Experiencing this gorgeously-rendered, mind-bending-yet-familiar narrative was a tremendous pleasure, so I'll do my best to make this a spoiler-free review. In fact, I won't be engaging in much analysis at all. This is really more of a preview for Nameless, or an enthusiastic recommendation, than anything else.

The basic elements of the story are as follows: A freelance occultist referred to only as "Nameless" is drawn into billionaire space mogul Paul Darius' clandestine efforts to deflect a massive asteroid that is hurtling towards the Earth, while simultaneously investigating some peculiar markings and structures that have been spotted on its surface.

If the above sounds a bit like Constantine does Armageddon, that isn't too far off the mark. But don't be fooled... Nameless is NOT some hastily thrown together pastiche. It features an intricate, non-linear assembly of nesting narratives that demands and rewards close attention.

From the first pages, in which Nameless sneaks, Inception-style, into someone's dreams in order to steal a powerful psychic artifact, we're never quite sure where we, or the characters, stand. Forever poised at the brink of revelation, the occasional glimpses of the hideous, alien reality behind the thin camouflage of sensory perception are sufficient to send even the strongest fleeing for the comfort of blind, blessed ignorance.

Nameless includes several genuinely disturbing moments, as well as a few vividly rendered scenes of graphic physical violence. It's also packed with goodies for lovers of esoterica, amateur occultists, and others interested in such paracultural oddities.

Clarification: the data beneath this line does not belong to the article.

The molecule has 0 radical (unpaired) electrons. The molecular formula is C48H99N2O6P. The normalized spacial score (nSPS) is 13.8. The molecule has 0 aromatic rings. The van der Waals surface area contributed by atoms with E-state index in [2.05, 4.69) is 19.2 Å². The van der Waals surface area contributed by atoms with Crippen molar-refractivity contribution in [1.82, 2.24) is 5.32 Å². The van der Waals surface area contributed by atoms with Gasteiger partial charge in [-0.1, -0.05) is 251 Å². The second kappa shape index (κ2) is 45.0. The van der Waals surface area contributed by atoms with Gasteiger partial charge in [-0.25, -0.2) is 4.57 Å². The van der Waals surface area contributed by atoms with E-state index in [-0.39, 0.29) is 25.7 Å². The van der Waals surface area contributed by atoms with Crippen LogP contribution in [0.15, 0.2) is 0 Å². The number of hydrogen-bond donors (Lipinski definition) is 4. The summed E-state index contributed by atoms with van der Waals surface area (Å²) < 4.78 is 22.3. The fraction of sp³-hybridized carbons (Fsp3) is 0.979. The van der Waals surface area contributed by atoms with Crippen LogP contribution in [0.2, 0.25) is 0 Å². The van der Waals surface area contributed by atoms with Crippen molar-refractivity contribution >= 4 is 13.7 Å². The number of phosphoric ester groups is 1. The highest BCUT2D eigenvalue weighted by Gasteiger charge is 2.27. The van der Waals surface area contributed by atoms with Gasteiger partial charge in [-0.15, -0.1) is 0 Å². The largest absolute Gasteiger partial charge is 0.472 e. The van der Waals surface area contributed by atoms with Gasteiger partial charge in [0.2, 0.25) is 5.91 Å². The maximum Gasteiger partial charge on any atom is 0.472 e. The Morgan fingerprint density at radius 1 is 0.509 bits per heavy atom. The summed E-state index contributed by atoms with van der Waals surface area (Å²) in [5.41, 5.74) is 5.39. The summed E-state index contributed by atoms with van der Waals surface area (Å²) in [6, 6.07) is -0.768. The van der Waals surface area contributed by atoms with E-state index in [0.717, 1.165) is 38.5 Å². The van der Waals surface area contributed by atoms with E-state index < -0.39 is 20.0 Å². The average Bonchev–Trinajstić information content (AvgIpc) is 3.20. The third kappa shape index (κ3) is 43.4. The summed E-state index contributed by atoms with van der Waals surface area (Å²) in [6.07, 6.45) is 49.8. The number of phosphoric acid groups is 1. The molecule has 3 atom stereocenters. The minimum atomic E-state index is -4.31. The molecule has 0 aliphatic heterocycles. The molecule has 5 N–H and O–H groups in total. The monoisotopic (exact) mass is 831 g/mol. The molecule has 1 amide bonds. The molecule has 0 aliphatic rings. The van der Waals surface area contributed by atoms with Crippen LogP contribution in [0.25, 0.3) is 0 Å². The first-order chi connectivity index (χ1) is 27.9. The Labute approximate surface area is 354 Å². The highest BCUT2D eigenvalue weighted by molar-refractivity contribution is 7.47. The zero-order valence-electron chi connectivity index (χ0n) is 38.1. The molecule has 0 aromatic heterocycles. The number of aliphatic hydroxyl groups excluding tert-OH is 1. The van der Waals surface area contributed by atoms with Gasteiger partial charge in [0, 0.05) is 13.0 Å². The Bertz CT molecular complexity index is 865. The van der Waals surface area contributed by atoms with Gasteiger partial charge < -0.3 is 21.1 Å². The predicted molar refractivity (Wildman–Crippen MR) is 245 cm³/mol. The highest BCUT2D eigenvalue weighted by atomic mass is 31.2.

So how "paracultural" do things get, exactly? Well, as Nameless begins to realize that our Solar System has been the battlefield for an aeons-spanning interplanetary war between the deities, demigods and monstrous abominations who populate the mythological pantheons of the Sumerians, the Mayans, and various unknown "others", he decides to protect himself and his spaceship crew using the symbolic Enochian pseudo-language devised by Elizabethan court magician John Dee... an insight that comes to him while under the influence of one of Brion Gysin's hallucination-inducing Dream Machines. There are also some majorly twisted Tarot cards on display. But I've revealed too much already.

If the above sounds as good to you as it would to me, then you're in luck! A collected edition of Nameless is coming soon, which means you won't have to keep going back and forth to your local comic shop, waiting for up to eight freaking weeks before being able to gobble up the next incredible chapter, which usually takes no more than 20 minutes' reading time. Fortunately, thanks in no small part to Burnham, Nameless improves with each reading, so it will probably have a long, happy publishing life.

I'm not being paid to say this: Buy your copy of Nameless the minute it hits store shelves. Or heck, buy it now using this link, and Amazon will toss a couple pennies in my general direction! Go on... you know you want to!